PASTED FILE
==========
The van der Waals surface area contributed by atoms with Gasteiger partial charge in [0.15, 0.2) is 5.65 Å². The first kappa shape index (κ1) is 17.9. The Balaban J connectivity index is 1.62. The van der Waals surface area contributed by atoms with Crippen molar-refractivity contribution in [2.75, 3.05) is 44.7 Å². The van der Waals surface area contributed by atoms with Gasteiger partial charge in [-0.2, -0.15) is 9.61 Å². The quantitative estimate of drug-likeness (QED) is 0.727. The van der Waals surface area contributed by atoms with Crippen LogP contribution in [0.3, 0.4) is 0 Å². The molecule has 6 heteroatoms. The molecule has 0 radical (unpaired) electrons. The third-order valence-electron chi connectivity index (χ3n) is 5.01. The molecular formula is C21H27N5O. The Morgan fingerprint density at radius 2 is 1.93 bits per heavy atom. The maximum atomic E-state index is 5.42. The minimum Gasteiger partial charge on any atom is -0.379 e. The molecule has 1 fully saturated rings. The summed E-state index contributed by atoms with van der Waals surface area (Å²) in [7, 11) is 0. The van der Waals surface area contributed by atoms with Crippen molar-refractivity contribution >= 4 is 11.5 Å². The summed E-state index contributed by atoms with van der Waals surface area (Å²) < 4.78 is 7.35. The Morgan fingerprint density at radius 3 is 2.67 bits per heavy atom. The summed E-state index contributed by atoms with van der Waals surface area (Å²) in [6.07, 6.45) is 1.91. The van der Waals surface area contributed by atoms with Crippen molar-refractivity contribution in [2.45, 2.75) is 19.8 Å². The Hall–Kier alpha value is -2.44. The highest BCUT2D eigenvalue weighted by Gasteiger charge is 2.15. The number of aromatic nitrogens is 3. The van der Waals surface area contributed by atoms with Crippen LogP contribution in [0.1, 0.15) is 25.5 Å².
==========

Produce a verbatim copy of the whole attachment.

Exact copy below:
The van der Waals surface area contributed by atoms with Gasteiger partial charge in [0.15, 0.2) is 5.65 Å². The first kappa shape index (κ1) is 17.9. The Balaban J connectivity index is 1.62. The van der Waals surface area contributed by atoms with Crippen molar-refractivity contribution in [2.75, 3.05) is 44.7 Å². The van der Waals surface area contributed by atoms with Gasteiger partial charge in [-0.2, -0.15) is 9.61 Å². The quantitative estimate of drug-likeness (QED) is 0.727. The van der Waals surface area contributed by atoms with Crippen LogP contribution in [0.3, 0.4) is 0 Å². The molecule has 6 heteroatoms. The molecule has 0 radical (unpaired) electrons. The third-order valence-electron chi connectivity index (χ3n) is 5.01. The molecular formula is C21H27N5O. The Morgan fingerprint density at radius 2 is 1.93 bits per heavy atom. The maximum atomic E-state index is 5.42. The minimum Gasteiger partial charge on any atom is -0.379 e. The molecule has 1 fully saturated rings. The summed E-state index contributed by atoms with van der Waals surface area (Å²) in [7, 11) is 0. The van der Waals surface area contributed by atoms with Crippen molar-refractivity contribution >= 4 is 11.5 Å². The summed E-state index contributed by atoms with van der Waals surface area (Å²) < 4.78 is 7.35. The Morgan fingerprint density at radius 3 is 2.67 bits per heavy atom. The summed E-state index contributed by atoms with van der Waals surface area (Å²) in [6.07, 6.45) is 1.91. The van der Waals surface area contributed by atoms with Crippen molar-refractivity contribution in [2.45, 2.75) is 19.8 Å². The Hall–Kier alpha value is -2.44. The highest BCUT2D eigenvalue weighted by Gasteiger charge is 2.15. The number of aromatic nitrogens is 3. The van der Waals surface area contributed by atoms with Crippen LogP contribution in [0.1, 0.15) is 25.5 Å².